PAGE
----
A green truck made its way up the road. It was a forest ranger who, when he heard the news, immediately called the Chaffee County rescue team. These amazing volunteers seemed to arrive almost instantly and began to organize a search. A child lost in this kind of wilderness is in a life-threatening situation. The sooner the search begins, the better the chances of finding the child. They had to find her—storm clouds were rolling in over the peaks. The temperature could drop to dangerous levels in minutes, and if it started to rain ... I couldn't allow my mind to go there. Jadyn was my little partner, my little princess. I was her hero. She trusted me. I couldn't let her down.
As I stumbled through the undergrowth calling her name, I could see her trusting blue eyes looking out at me from every patch of brush. I remembered the prayer she had said on my behalf when I was very sick: "Please God, don't let my grandpa be afraid." Now my little prayer warrior was gone.
"Children don't go uphill." The rescue leader's briefing broke my train of thought. "When children are lost they take the easiest route downhill. Where did you last see Jadyn?"
I pointed to the spot, a small bush where she had crossed the road, dragging her personal tree. He took out a roll of pink survey ribbon, tore off a piece, and tied it to the bush. Pink ribbon! Couldn't they have chosen any color but that one? Tears flowed freely down my face as the leader explained that his team would go about a mile above our camp and begin searching downhill from there. As they began to assemble for the search, another team member asked for some of Jadyn's personal items, bits of clothing that might give search dogs a scent they could follow. Diane and I were inconsolable.
There was no cell phone coverage in that remote area, so Diane headed down toward civilization to call Jadyn's parents and to ask our friends around the world to pray. Still sobbing, I went to search the creek that flowed behind our camp, bracing myself for what I might find. Half stumbling, half running, I shouted myself hoarse calling Jadyn's name as I followed the bank. After about a mile I saw the mining road. Surely if she had come this direction she would have seen the road and taken it rather than continuing on through the tangled brush that bordered the creek. It was then I remembered the swampy area farther up the mountain between the creek and the road—a stretch of bog covered with almost impenetrable brush and potholes full of mossy, stagnant water.
I clawed my way uphill through thick brush that fought every move I made. Often I would sink thigh-deep in small muddy pools. The strenuous effort plus the altitude and stress dragged me to the brink of exhaustion. Don't let her be in here, I prayed as I slogged ahead. Please. Don't let her be in here. Then my boot caught in the tangled brush, and I fell into a small pool of water maybe a foot and a half deep. I had run and shouted for over three hours. I struggled to get to my feet, but I could not move. My strength was completely gone. My voice was gone.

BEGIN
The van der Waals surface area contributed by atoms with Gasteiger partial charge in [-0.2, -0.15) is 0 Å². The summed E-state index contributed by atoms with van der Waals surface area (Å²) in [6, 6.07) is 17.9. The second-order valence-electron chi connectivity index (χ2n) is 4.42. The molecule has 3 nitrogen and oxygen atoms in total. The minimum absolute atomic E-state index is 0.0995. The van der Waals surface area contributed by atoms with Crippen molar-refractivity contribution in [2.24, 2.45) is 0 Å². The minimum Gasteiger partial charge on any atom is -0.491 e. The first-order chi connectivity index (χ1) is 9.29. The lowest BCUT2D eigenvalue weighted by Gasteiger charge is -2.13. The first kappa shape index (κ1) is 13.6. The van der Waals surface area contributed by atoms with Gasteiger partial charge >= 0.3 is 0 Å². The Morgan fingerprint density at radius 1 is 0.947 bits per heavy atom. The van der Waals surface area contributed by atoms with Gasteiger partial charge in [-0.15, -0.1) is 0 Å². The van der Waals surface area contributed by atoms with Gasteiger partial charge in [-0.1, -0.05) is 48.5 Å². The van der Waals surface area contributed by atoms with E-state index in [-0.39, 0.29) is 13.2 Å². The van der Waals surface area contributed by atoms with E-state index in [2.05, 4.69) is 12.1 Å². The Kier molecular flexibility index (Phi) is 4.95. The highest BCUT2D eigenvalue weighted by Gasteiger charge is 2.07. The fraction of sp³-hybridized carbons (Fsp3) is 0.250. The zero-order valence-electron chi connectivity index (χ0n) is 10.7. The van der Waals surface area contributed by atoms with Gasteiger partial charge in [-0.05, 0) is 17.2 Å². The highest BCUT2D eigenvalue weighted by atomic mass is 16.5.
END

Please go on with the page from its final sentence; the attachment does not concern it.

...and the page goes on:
Trembling there on my hands and knees, I realized I had reached the end of myself. I couldn't go another step; I couldn't shout Jadyn's name one more time. I could only weep and pray in a hoarse whisper. "Dear God, I have nothing left. You can have my career—You can have it. Take my savings. Take my house. Take my airplane. Take all the stuff I have cherished." My voice gave out completely so that my final plea was a silent one. Lord, I cherish this little girl more than all my possessions. If need be, take my life. Take me. But please bring this baby back.
ANGELS ARE NOT STRANGERS
It was just a day trip for the young couple, a day devoted to hiking the majestic Collegiate Peaks. As they slowly made their way along an old mining road near the timber line, the forest began to thin, allowing them wider glimpses of rugged beauty—the kind of beauty that stifles conversation and makes man seem small—and a child almost invisible.
They might have missed her except for the hot pink T-shirt that stood out in stark contrast to the earthy greens, browns, and grays of the Colorado high country. They might have missed her if she had chosen to sit in the shade of the thick buck brush that blankets the region between tree line and jagged peaks. They might even have missed her if their eyes had been scanning the jagged rock sentinels that loomed in every direction. But that tiny splotch of bubble-gum pink caught their eye.
Investigation revealed that the splotch of pink had long blonde hair and wore fancy tennis shoes. Then they saw the innocent, fear-filled blue eyes that matched the color of the sky. Eyes rimmed with tears held back to maintain a facade of bravery. Eyes that revealed the soul of a little girl not yet ready to trust her rescuers.
"Are you okay?" the woman asked gently.
"I can't talk to you!"
"I'm not a stranger. My name is Molly. I'm a teacher."
"Well, okay then."
Now it was safe to let the tears flow, safe to take Molly's hand and, between sobs, blurt out the truth as she knew it.
"My grandpa is lost."
Indeed, grandpa was lost, and though he did not know it yet, he was in the process of being found. This moment, like a beacon, would help draw him back to life.
I don't know how long I knelt helplessly in the water. Eventually I regained my footing and stumbled back to our campsite just in time to hear the radio on the forest ranger's belt crackle to life. "We have found Jadyn. She is alive and well."